Value stream mapping usually employs standard symbols to represent items and processes, therefore knowledge of these symbols is essential to correctly interpret the production system problems.
Value stream mapping is a lean-management method for analyzing the current state and designing a future state for the series of events that take a product or service from its beginning through to the customer. At Toyota, it is known as "material and information flow mapping". It can be applied to nearly any value chain.
Planning and preparation. Identify the target product family or service. Create a charter, define the problem, set the goals and objectives, and select the mapping team. Socialize the charter with the leadership team.
Draw while on the shop floor a current state value stream map, which shows the current steps, delays, and information flows required to deliver the target product or service. This may be a production flow (raw materials to consumer) or a design flow (concept to launch). There are 'standard' symbols for representing supply chain entities.
Assess the current state value stream map in terms of creating flow by eliminating waste.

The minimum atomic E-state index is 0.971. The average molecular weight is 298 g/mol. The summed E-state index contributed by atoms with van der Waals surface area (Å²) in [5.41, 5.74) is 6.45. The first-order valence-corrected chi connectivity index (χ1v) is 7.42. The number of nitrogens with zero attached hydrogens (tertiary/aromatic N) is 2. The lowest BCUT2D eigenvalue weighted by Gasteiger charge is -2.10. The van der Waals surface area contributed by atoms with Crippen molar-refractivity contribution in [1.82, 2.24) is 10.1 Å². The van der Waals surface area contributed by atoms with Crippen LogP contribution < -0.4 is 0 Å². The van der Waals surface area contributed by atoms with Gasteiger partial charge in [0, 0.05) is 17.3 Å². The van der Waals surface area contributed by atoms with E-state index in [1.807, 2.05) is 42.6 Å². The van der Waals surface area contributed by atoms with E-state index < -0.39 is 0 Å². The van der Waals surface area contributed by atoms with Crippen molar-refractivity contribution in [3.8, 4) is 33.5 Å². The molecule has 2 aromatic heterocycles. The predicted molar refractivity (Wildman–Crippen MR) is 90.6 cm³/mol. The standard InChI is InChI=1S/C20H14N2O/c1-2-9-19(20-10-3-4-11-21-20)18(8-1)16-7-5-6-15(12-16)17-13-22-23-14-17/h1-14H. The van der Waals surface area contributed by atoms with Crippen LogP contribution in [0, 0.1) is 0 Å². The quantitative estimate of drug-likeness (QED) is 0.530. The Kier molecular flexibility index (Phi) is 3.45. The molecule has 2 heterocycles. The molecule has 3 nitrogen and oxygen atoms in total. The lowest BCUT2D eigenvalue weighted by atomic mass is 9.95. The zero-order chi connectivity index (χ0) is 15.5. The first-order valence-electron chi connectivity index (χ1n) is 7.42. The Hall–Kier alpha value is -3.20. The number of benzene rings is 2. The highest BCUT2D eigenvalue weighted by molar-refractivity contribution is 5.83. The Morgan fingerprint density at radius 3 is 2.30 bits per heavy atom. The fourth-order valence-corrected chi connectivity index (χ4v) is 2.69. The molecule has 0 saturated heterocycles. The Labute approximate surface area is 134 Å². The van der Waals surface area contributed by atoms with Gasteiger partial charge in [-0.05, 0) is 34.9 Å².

In a build-to-the-standard form, Shigeo Shingo suggests that the value-adding steps be drawn across the centre of the map and the non-value-adding steps be represented in vertical lines at right angles to the value stream. Thus, the activities become easily separated into the value stream, which is the focus of one type of attention, and the 'waste' steps, another type. He calls the value stream the process and the non-value streams the operations. The thinking here is that the non-value-adding steps are often preparatory or tidying up to the value-adding step and are closely associated with the person or machine/workstation that executes that value-adding step. Therefore, each vertical line is the 'story' of a person or workstation whilst the horizontal line represents the 'story' of the product being created.
Value stream mapping is a recognised method used as part of Six Sigma methodologies.
A key metrics associated with value stream mapping are value adding times and no value adding times. Value adding time is called lead time.
Associated analysis methods
Hines and Rich (1997) defined seven value stream mapping tools they are:
^JANUŠKA, M., PÁLKA, P., ŠŮLOVÁ, D., CHODŮR, M. Value chain of virtual enterprise - Possible modern management concepts and value drivers identification. In Annals of DAAAM for 2009 and 20th International DAAAM Symposium "Intelligent Manufacturing and Automation: Focus on Theory, Practice and Education". Vienna: Danube Adria Association for Automation and Manufacturing, DAAAM, 2009. s. 469-470. ISBN 978-3-901509-70-4 , ISSN: 1726-9679
^Rich, Nick; Esain, Ann; Bateman, Nicola (1997). Lean Evolution: Lessons from the Workplace. Cambridge University Press.